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I've recently released version 0.3.2 of Lomond, a WebSocket client for Python with a focus on correctness and ease-of-use.

The major feature of the 0.3 release is per-message compression, which allows for text and binary to be sent in compressed form.

Here's a modified version of the Bitcoin price ticker example which enables compression. This spews every trade made on the GDax platform:

Using the per-message compression extension to the WebSocket spec with Lomond.

That's a lot of data coming through the WebSocket, which fortunately compresses very well.

Also in this release are a number of optimisations to reduce cpu and memory usage.

Lomond is fast approaching a 1.0 release, but is already very stable. It is part of the open source software that powers Dataplicity.

WebSockets is a great technology with many applications beyond the front end. I have a feeling that websocket APIs will become far more common in the web ecosphere.

I really like this example of how to interact with a WebSockets api with just-released Lomond 0.1.5.

Get the code from Lomond repos on Github.

This connects to the gdax websocket server and periodically prints the latest BTC price information. If you change the text "ticker" to "level2" it will spew out information on every trade. You could use this as the foundation for algorithmic trading or to keep an eye on your retirement fund (good luck).

Lomond is a websocket client library sponsored by Dataplicity. It has a focus on robustness and ease of use. continue reading…

I'd like to announce the first official release of Lomond, a new WebSocket client library for Python. The development was sponsored by Dataplicity.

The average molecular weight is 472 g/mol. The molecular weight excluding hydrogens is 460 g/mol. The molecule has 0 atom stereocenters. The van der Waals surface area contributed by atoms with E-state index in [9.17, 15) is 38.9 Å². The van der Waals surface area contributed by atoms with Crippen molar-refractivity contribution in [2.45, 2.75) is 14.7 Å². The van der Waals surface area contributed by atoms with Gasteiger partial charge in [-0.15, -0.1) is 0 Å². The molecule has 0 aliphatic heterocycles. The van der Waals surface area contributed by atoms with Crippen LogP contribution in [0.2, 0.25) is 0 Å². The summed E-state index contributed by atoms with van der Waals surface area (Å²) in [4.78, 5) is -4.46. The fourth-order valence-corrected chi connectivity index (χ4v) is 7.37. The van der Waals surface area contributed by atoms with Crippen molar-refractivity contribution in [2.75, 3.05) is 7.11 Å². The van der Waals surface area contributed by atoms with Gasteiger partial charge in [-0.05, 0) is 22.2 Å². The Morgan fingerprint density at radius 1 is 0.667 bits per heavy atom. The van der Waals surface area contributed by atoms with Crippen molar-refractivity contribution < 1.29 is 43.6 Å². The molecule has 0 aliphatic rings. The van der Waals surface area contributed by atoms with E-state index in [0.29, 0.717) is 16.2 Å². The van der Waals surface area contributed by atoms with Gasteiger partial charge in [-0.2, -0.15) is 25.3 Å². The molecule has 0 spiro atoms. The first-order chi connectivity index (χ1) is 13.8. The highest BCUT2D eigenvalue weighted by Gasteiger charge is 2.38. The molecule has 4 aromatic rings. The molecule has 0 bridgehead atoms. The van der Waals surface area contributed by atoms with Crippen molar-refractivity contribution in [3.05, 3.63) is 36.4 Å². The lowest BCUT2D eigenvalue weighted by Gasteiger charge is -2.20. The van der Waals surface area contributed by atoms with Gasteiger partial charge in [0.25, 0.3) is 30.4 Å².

Lomond is not the first websocket client for Python, so why go to the effort of building another one? For our purposes, we needed a stand alone client that didn't need a framework to run. So that excludes the websocket client support in Tornado, aiohttp etc. The two libraries that were suitable for our product, websocket-client and ws4py, both had show-stopper bugs with ssl support; websocket-client would sometimes refuse to processes packets until additional data was received, and ws4py could lose entire packets. I'm sure both libraries could be fixed, but neither project appears to be actively maintained. continue reading…

My name is Will McGugan, I am a freelance software developer, currently living in Edinburgh, Scotland (UK).

I specialise in writing software for the internet with Python; from web to websockets to custom protocols. I have many years experience using Django to build web applications, but my favourite framework is Moya (an open source web platform created by myself), which powers this blog. I'm a full-stack developer in that I actually enjoy working with HTML, CSS and JS as well as the back-end.

I am the author of Beginning Game Development with Python and Pygame

Here are some of my recent projects:

For a less career-oriented post, see /will-mcgugan/.

Do you need to contact me?

A selfie taken June 2016